The topic of breastfeeding can be a source of tremendous stress for new mothers, and often their families as well. Debunking some of the most common misconceptions about lactation and discovering the many benefits of breastfeeding for both mom and baby will help keep everyone involved happy and healthy throughout the process.
Around 97% of women choose to breast feed because they are aware of some of the benefits for baby, but what many do not know is that breastfeeding can be incredibly beneficial for mom’s health too.
Good for Baby
Breastfeeding is known to be a precious source of bonding time for mom and baby, and can also aid in healthy emotional and cognitive development. Additionally, breastfeeding can help your baby combat future physical ailments, reducing their chances of ear infections, avoiding the development of certain allergies, and even decreasing the likelihood of obesity.
Good for Mom
There’s no doubt that breastfeeding is great for newborns, but new mothers receive plenty of benefits themselves. Mothers who breastfeed reduce their risks for ovarian cancer, and are generally known to have lower blood pressure. Breastfeeding has also been shown to help new moms get back to their pre-baby weight.
It can be incredibly frustrating to struggle with breastfeeding. Many new mothers feel overwhelmed when their baby doesn’t take to it right away. Having a dedicated lactation consultant can help ensure that you are getting the right information, and that you’ll have the guidance, instruction, and moral support you need while you figure out you and your baby’s unique rhythm. Lactation consultants aren’t just for new mothers. Most will focus on getting the family involved, helping more caregivers understand what’s best for mom and baby, and teaching them how to keep everyone happy, healthy and comfortable.
Overcoming the Obstacles
First-time mothers are often unsure as to whether or not it is safe to breastfeed if they are on certain medications. It is always best to consult with your primary care physician about these concerns before deciding not to breastfeed, as many medications don’t actually pose a threat to your baby.
Concerns about how and when to pump, or how often your baby should be feeding, are the most common. Troubles with soreness around the nipple or issues with latching are also typical. Both complications can usually be resolved rather easily, either by finding a more comfortable position for the mother, or by ensuring that your infant is positioned correctly, with their nose in front of the nipple and their body facing mom.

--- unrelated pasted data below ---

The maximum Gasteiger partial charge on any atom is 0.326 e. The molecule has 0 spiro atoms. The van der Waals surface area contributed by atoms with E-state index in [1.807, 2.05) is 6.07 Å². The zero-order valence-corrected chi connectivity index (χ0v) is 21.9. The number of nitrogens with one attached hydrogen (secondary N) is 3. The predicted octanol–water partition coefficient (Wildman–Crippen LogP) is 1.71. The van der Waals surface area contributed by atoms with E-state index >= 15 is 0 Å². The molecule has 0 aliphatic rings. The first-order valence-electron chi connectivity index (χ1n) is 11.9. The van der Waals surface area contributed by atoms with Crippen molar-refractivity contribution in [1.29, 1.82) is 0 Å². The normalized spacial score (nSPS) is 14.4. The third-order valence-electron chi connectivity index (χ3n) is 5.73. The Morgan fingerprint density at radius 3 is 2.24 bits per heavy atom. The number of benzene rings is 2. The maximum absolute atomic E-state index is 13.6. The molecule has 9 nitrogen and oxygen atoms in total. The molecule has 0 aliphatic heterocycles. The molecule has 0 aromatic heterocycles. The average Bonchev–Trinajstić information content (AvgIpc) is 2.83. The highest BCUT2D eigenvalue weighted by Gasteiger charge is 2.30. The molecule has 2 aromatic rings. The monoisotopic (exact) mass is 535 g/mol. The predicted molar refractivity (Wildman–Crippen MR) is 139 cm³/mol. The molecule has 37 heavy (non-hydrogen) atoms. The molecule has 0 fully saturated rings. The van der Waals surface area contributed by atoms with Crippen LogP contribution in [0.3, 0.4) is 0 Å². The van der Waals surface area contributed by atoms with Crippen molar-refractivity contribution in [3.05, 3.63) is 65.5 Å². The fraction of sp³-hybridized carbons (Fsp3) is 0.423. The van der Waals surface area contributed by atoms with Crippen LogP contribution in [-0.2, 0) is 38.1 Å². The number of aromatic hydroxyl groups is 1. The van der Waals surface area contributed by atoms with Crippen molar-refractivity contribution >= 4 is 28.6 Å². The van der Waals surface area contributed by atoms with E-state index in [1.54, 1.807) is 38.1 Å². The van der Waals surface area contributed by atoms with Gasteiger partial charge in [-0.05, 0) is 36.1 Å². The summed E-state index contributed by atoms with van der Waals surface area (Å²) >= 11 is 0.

Recognizing some of the signals a baby sends when they are hungry can be difficult. While crying is certainly a sign of hunger, some new parents are surprised to learn that it is usually the last one. Earlier indicators from your baby might include them licking their lips, turning their heads or sucking on their fingers.
Some new parents have been encouraged to bottle feed at night in order to “let mom sleep,” but this is a major mistake. Newborns aren’t supposed to sleep through the night at first. Trying to force a feeding schedule can mess with a mother’s supply of breastmilk, leading to soreness of the breasts and occasionally causing some more serious infections. Scheduled feedings may also disrupt healthy eating patterns for newborns, who should feed whenever they are hungry, no matter the hour.
Additional Support for Mothers, and Families
Unfortunately, some hospitals are inconsistent in supporting healthy breastfeeding habits. Oftentimes new mothers are misinformed, or they are simply not encouraged to start breastfeeding right away. They may also be provided with items like pacifiers, which can discourage healthy latching habits or make it harder to recognize when your baby is hungry.
As a designated baby-friendly hospital, Washington Hospital is dedicated to providing the highest quality of maternity care for patients. Our lactation consultants, doctors, nurses and every member of our maternity staff is highly trained to follow detailed protocols in order to promote healthy breastfeeding, safe sleep habits, and excellent maternity care. Lactation consultants are available 24/7, ensuring that new mothers and their families are never without expertise or support.
To learn more about how a dedicated lactation consultant could help you, please call 510-818-5040. To find additional resources for pre-birth planning, visit our Washington Hospital website to take a look at our WHHS Pregnancy Library.